“They didn’t feel like they really had a place at East High,” Gagon said. “Many of them said they didn’t feel this school was representative of the community in which they live.”
While the district’s students may individually apply to attend another high school, the boundaries for East High extend west to Glendale.
Nava, who moved to Glendale with her family from Oaxaca, Mexico, when she was about 10 years old, said she would hear her classmates in East talk about vacations abroad or what they are doing to prepare for their college applications and prepare standardized tests. These are things she couldn’t relate to because of her family’s finances, she said.
“I remember meeting with my counselor and telling him I wanted to go to college … but when we tried to submit that application, we found that I didn’t have a social security number,” Nava said.
She also felt that her identities and those of her classmates were being disregarded, and they were sometimes punished for speaking their mother tongue rather than English.
“So it was this realization that I don’t look like the students that I go to school with,” she said, “but [the school] didn’t create a safe space for me to try to understand who I am.”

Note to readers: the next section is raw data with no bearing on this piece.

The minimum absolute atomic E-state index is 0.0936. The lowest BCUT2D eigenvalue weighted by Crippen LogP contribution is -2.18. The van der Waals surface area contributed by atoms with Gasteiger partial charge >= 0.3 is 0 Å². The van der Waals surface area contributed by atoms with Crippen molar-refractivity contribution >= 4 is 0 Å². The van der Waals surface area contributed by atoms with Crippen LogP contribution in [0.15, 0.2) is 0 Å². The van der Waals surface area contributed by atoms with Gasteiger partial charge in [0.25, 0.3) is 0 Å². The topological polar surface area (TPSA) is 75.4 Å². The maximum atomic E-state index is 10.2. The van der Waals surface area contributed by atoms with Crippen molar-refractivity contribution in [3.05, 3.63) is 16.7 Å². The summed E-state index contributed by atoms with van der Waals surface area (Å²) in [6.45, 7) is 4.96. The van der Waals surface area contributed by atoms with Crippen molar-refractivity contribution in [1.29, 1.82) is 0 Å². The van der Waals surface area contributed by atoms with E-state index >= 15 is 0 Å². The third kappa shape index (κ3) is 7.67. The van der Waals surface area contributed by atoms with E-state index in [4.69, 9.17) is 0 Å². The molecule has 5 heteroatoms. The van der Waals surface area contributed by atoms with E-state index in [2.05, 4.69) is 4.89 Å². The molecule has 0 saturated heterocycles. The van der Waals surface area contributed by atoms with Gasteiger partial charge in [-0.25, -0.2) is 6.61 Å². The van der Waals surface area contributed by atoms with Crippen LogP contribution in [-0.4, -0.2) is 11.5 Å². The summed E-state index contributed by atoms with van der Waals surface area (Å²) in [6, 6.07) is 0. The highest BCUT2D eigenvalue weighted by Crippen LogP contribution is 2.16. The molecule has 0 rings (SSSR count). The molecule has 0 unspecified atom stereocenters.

Lifelong Glendale resident Roxanne Langi said it was her perception that her eldest four children, who attended and graduated from East High, might have been a little more accepted at school because of their involvement in sports. But the environment wasn’t perfect for them as Tongan children, she said.
“The younger two of my older four had a really tough time at East High,” Langi said. “But I think it was made worse by the fact that they were brown.”
Langi said she feels uncomfortable attending PTA meetings herself due to the stigma she feels of being from the West Side.
“I’m white, but at that moment I was like, ‘I represent Glendale,’ and they were like, ‘Oh,'” Langi said. “It’s just one of those things.”
District spokesman Yándary Chatwin said the district is hearing community members’ concerns and that its leaders are “taking the steps to explore the possibility of having this fourth high school.”
“If we make this investment, it’s a significant investment and we want to make sure that we have the financial resources to execute it, that we also have the population resources to move forward,” Chatwin said. “We will continue to seek input from the community, particularly if the board decides to proceed with a bond.”
Distance limits participation
Distance to school is also important for children, Gagon said. He noted that many West Side students were unable to stay after school for after-school activities, he said, because they had to take a bus home as many were from lower-income families.
Transporting them later, Nava said, would make it harder for her to make sure her younger siblings were back home after school. Geographic differences not only pose challenges for access to extracurricular activities and family involvement in school, Nava said, but also for a “sense of belonging.”